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Blizzard of '77

On Friday, January 28, 1977 at 11:30am, a severe blizzard hit Western New York. The blizzard struck with little warning and continued for several days. A very snowy December and January had already left a great deal of powdery snow on the frozen Lake Erie and the forty-five mile per hour winds with gusts to 79 miles per hour created near zero visibility and caused drifts that made roads impassable. Some drifts even reached the second story of some homes. Temperatures hovering below minus 10 degrees Fahrenheit only worsened the situation.

The Town Line Volunteer Fire Department was activated to assist stranded motorists and quickly set up both our Station 1 and Station 2 to house these people. Our records show at least 91 stranded motorists were at our stations. Many residents and firefighters offered snowmobiles to help and they were used with sleds to answer emergency calls, and the Ladies Auxiliary and firefighter wives helped in preparing food and coffee as well as answering phones. A doctor was stranded at our station and assisted the fire department with first aid and the fire department transported a nurse by snowmobile to the Erie County Home on Walden Avenue in Alden. The department also assisted the Town of Lancaster Police in transporting officers to a burglary call on Town Line Road. A few hundred other snowmobile runs with medicine, food, and emergency assistance were answered through February 4th.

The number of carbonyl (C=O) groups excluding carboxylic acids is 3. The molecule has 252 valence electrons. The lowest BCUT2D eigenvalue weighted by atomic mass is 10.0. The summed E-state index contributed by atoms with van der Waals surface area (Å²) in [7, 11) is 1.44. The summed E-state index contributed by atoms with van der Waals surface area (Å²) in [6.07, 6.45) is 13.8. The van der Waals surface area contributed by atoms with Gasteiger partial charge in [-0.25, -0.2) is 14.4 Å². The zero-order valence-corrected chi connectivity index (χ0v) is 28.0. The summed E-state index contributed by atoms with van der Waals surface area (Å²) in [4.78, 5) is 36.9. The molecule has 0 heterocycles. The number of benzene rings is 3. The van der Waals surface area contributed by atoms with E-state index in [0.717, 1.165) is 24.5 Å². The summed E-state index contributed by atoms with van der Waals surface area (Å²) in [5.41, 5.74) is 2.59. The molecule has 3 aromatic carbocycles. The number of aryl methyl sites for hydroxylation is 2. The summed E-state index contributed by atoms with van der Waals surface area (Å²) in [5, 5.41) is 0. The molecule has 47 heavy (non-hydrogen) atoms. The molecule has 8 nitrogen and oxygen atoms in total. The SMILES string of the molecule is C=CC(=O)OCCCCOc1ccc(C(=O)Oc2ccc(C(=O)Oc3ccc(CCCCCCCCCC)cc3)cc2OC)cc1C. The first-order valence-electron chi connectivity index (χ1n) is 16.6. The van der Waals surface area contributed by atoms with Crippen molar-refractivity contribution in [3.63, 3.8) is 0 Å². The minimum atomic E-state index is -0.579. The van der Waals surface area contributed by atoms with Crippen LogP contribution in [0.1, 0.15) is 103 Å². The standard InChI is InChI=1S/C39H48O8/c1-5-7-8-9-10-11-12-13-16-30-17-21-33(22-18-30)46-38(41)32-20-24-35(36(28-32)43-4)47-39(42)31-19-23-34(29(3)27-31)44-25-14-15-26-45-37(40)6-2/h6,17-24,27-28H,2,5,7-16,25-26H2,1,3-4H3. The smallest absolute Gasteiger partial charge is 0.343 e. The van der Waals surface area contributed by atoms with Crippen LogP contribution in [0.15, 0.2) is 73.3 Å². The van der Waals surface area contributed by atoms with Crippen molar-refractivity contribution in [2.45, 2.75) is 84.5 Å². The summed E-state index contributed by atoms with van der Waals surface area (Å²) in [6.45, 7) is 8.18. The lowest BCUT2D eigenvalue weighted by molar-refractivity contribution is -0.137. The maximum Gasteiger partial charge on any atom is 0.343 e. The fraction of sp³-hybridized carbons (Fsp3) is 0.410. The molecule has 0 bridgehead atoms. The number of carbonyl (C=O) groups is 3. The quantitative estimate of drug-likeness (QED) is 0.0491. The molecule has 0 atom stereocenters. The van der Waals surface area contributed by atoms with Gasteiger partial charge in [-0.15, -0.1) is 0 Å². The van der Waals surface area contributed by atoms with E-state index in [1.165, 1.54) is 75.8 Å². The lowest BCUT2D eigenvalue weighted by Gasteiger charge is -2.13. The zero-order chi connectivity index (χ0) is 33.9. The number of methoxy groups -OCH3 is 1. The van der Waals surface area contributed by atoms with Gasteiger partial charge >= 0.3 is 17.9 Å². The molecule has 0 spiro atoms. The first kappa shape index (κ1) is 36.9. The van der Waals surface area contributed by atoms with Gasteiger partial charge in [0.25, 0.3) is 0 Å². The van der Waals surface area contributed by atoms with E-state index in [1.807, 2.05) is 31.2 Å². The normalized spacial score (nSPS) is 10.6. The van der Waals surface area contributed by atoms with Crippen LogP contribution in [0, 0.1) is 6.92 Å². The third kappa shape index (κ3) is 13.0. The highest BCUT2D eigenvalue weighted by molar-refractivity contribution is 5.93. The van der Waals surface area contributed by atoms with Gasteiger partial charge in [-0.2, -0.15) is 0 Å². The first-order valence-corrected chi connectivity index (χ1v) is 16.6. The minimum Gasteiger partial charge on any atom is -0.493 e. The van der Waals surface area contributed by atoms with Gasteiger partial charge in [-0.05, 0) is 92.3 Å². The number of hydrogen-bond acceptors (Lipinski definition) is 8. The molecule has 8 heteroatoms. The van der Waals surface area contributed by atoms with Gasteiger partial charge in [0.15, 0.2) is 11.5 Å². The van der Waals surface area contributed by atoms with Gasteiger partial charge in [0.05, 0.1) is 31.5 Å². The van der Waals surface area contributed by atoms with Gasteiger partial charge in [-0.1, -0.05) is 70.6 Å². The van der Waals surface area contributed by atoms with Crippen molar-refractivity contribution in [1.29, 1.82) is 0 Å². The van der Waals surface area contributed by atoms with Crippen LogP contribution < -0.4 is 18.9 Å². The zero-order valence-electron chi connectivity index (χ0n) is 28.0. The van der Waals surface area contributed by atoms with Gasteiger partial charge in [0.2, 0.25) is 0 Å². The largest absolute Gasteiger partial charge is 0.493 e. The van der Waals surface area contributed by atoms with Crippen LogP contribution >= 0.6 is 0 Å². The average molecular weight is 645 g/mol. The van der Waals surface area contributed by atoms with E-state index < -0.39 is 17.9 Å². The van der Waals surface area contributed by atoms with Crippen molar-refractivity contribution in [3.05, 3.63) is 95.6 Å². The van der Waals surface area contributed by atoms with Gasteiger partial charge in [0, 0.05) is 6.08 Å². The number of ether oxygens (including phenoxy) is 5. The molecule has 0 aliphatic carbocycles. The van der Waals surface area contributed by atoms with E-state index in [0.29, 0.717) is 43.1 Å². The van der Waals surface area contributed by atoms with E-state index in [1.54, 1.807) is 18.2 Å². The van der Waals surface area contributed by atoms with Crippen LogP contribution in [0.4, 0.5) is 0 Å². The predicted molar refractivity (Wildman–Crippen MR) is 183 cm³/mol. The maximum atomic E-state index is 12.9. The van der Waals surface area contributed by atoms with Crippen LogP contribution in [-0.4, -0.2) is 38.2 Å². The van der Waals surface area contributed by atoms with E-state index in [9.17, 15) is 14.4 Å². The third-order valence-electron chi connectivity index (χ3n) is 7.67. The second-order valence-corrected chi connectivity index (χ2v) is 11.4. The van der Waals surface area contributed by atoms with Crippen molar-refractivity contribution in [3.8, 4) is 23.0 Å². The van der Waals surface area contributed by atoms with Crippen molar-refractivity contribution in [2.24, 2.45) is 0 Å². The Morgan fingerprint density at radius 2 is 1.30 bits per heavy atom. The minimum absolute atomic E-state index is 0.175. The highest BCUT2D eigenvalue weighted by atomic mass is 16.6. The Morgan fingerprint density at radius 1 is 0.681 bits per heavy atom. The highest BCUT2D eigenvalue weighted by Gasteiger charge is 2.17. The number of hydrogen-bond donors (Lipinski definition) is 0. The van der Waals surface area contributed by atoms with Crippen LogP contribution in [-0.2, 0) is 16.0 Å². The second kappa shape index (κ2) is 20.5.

The old Engine #2 was equipped with chains and used to shuttle medicine from the Village of Lancaster to the Village of Alden, and Lancaster Supervisor Stanley J. Keysa asked Town Line to use our Tanker truck to "freeze" a snow drift about 40 feet high on Erie and Pavement to prevent drifting from the winds. It turned out somewhat successful, however it took two hours to thaw out both our tanker truck and the firefighters when they returned.

National Guard troops were sent to Western New York to provide assistance and President Jimmy Carter declared the area a Federal Disaster Area, thereby allowing for reimbursement of funds for emergency supplies, repairs, and storm cleanup.

While it was a very trying week for both the fire department and our community, we have heard many good memories over the years that came from the storm. Below are just a few photos from that week.

Stranded vehicles (Photo is from TLVFD Archives. Source unknown.)

Cars stranded on Broadway in front of Station 1 (looking west) Photo courtesy Kathy Liszka)

Station 1 (Photo Courtesy Kathy Liszka)

Manpower and Equipment Usage 1-27-77 to 2-4-1977



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